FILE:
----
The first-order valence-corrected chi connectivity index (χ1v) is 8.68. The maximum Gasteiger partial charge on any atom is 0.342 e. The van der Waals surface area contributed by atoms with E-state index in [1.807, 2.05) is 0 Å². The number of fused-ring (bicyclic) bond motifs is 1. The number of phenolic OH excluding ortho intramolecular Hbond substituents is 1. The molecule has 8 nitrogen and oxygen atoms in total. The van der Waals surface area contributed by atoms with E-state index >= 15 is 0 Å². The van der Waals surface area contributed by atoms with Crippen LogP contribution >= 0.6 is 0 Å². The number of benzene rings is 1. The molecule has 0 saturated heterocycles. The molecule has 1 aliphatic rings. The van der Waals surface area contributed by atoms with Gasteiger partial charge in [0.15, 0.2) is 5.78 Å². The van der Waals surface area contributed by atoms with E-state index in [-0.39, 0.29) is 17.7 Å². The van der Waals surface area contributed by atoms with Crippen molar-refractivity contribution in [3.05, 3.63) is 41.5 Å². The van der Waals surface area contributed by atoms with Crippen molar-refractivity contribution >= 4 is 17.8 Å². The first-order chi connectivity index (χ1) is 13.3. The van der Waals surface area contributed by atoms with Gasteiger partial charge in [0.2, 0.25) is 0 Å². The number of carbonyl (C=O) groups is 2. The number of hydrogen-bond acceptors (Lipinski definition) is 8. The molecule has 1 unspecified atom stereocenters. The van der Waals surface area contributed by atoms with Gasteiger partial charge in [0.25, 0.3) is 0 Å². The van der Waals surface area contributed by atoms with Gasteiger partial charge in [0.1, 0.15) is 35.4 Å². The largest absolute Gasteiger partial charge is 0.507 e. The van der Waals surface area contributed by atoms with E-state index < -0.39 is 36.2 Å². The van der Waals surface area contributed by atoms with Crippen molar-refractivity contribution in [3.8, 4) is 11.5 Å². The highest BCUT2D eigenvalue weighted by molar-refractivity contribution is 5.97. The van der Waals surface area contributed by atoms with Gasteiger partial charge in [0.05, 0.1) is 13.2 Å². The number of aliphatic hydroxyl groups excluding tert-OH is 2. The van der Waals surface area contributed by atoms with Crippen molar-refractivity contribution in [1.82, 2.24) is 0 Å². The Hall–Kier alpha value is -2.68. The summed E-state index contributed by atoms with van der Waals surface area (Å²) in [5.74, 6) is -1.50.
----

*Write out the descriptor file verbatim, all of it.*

The first-order valence-corrected chi connectivity index (χ1v) is 8.68. The maximum Gasteiger partial charge on any atom is 0.342 e. The van der Waals surface area contributed by atoms with E-state index in [1.807, 2.05) is 0 Å². The number of fused-ring (bicyclic) bond motifs is 1. The number of phenolic OH excluding ortho intramolecular Hbond substituents is 1. The molecule has 8 nitrogen and oxygen atoms in total. The van der Waals surface area contributed by atoms with E-state index >= 15 is 0 Å². The van der Waals surface area contributed by atoms with Crippen LogP contribution >= 0.6 is 0 Å². The number of benzene rings is 1. The molecule has 0 saturated heterocycles. The molecule has 1 aliphatic rings. The van der Waals surface area contributed by atoms with Gasteiger partial charge in [0.15, 0.2) is 5.78 Å². The van der Waals surface area contributed by atoms with E-state index in [-0.39, 0.29) is 17.7 Å². The van der Waals surface area contributed by atoms with Crippen molar-refractivity contribution in [3.05, 3.63) is 41.5 Å². The van der Waals surface area contributed by atoms with Crippen molar-refractivity contribution >= 4 is 17.8 Å². The first-order chi connectivity index (χ1) is 13.3. The van der Waals surface area contributed by atoms with Gasteiger partial charge in [0.2, 0.25) is 0 Å². The number of carbonyl (C=O) groups is 2. The number of hydrogen-bond acceptors (Lipinski definition) is 8. The molecule has 1 unspecified atom stereocenters. The van der Waals surface area contributed by atoms with Gasteiger partial charge in [0.25, 0.3) is 0 Å². The van der Waals surface area contributed by atoms with Gasteiger partial charge in [0.1, 0.15) is 35.4 Å². The largest absolute Gasteiger partial charge is 0.507 e. The van der Waals surface area contributed by atoms with E-state index < -0.39 is 36.2 Å². The van der Waals surface area contributed by atoms with Crippen molar-refractivity contribution in [3.8, 4) is 11.5 Å². The highest BCUT2D eigenvalue weighted by molar-refractivity contribution is 5.97. The van der Waals surface area contributed by atoms with Gasteiger partial charge in [0.05, 0.1) is 13.2 Å². The number of aliphatic hydroxyl groups excluding tert-OH is 2. The van der Waals surface area contributed by atoms with Crippen molar-refractivity contribution in [1.82, 2.24) is 0 Å². The Hall–Kier alpha value is -2.68. The summed E-state index contributed by atoms with van der Waals surface area (Å²) in [5.74, 6) is -1.50.